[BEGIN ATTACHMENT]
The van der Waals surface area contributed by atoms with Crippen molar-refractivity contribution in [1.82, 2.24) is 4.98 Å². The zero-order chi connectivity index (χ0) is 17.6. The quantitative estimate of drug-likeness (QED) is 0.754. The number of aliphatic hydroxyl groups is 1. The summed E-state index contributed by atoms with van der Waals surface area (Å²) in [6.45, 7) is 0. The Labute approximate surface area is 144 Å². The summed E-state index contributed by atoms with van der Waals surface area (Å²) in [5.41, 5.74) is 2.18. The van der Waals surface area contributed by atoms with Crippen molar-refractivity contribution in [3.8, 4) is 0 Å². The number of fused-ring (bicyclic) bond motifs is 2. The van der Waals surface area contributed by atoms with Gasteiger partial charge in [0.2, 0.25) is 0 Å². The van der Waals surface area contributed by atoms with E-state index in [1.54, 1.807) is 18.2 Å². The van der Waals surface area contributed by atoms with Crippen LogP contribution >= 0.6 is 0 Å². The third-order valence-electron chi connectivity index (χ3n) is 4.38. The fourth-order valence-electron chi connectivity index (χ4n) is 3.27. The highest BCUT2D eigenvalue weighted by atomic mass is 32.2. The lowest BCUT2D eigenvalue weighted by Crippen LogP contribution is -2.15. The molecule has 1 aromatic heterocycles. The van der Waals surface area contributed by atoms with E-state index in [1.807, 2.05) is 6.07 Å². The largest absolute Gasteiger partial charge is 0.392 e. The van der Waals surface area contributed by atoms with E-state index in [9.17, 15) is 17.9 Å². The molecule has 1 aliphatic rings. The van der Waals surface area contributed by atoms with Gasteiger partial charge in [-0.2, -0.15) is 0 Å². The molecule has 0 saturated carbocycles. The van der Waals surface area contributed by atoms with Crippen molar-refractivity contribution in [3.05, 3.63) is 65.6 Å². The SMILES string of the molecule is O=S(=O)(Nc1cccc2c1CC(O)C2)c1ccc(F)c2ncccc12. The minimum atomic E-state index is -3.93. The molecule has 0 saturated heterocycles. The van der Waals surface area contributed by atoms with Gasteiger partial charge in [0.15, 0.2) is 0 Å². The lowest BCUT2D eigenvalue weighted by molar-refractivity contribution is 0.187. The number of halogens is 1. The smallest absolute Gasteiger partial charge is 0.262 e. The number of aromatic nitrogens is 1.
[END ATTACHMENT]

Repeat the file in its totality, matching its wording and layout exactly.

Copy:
The van der Waals surface area contributed by atoms with Crippen molar-refractivity contribution in [1.82, 2.24) is 4.98 Å². The zero-order chi connectivity index (χ0) is 17.6. The quantitative estimate of drug-likeness (QED) is 0.754. The number of aliphatic hydroxyl groups is 1. The summed E-state index contributed by atoms with van der Waals surface area (Å²) in [6.45, 7) is 0. The Labute approximate surface area is 144 Å². The summed E-state index contributed by atoms with van der Waals surface area (Å²) in [5.41, 5.74) is 2.18. The van der Waals surface area contributed by atoms with Crippen molar-refractivity contribution in [3.8, 4) is 0 Å². The number of fused-ring (bicyclic) bond motifs is 2. The van der Waals surface area contributed by atoms with Gasteiger partial charge in [0.2, 0.25) is 0 Å². The van der Waals surface area contributed by atoms with E-state index in [1.54, 1.807) is 18.2 Å². The van der Waals surface area contributed by atoms with Crippen LogP contribution >= 0.6 is 0 Å². The third-order valence-electron chi connectivity index (χ3n) is 4.38. The fourth-order valence-electron chi connectivity index (χ4n) is 3.27. The highest BCUT2D eigenvalue weighted by atomic mass is 32.2. The lowest BCUT2D eigenvalue weighted by Crippen LogP contribution is -2.15. The molecule has 1 aromatic heterocycles. The van der Waals surface area contributed by atoms with E-state index in [1.807, 2.05) is 6.07 Å². The largest absolute Gasteiger partial charge is 0.392 e. The van der Waals surface area contributed by atoms with E-state index in [9.17, 15) is 17.9 Å². The molecule has 1 aliphatic rings. The van der Waals surface area contributed by atoms with Gasteiger partial charge in [-0.2, -0.15) is 0 Å². The molecule has 0 saturated carbocycles. The van der Waals surface area contributed by atoms with Crippen molar-refractivity contribution in [3.05, 3.63) is 65.6 Å². The SMILES string of the molecule is O=S(=O)(Nc1cccc2c1CC(O)C2)c1ccc(F)c2ncccc12. The minimum atomic E-state index is -3.93. The molecule has 0 saturated heterocycles. The van der Waals surface area contributed by atoms with Gasteiger partial charge in [0.15, 0.2) is 0 Å². The lowest BCUT2D eigenvalue weighted by molar-refractivity contribution is 0.187. The number of halogens is 1. The smallest absolute Gasteiger partial charge is 0.262 e. The number of aromatic nitrogens is 1.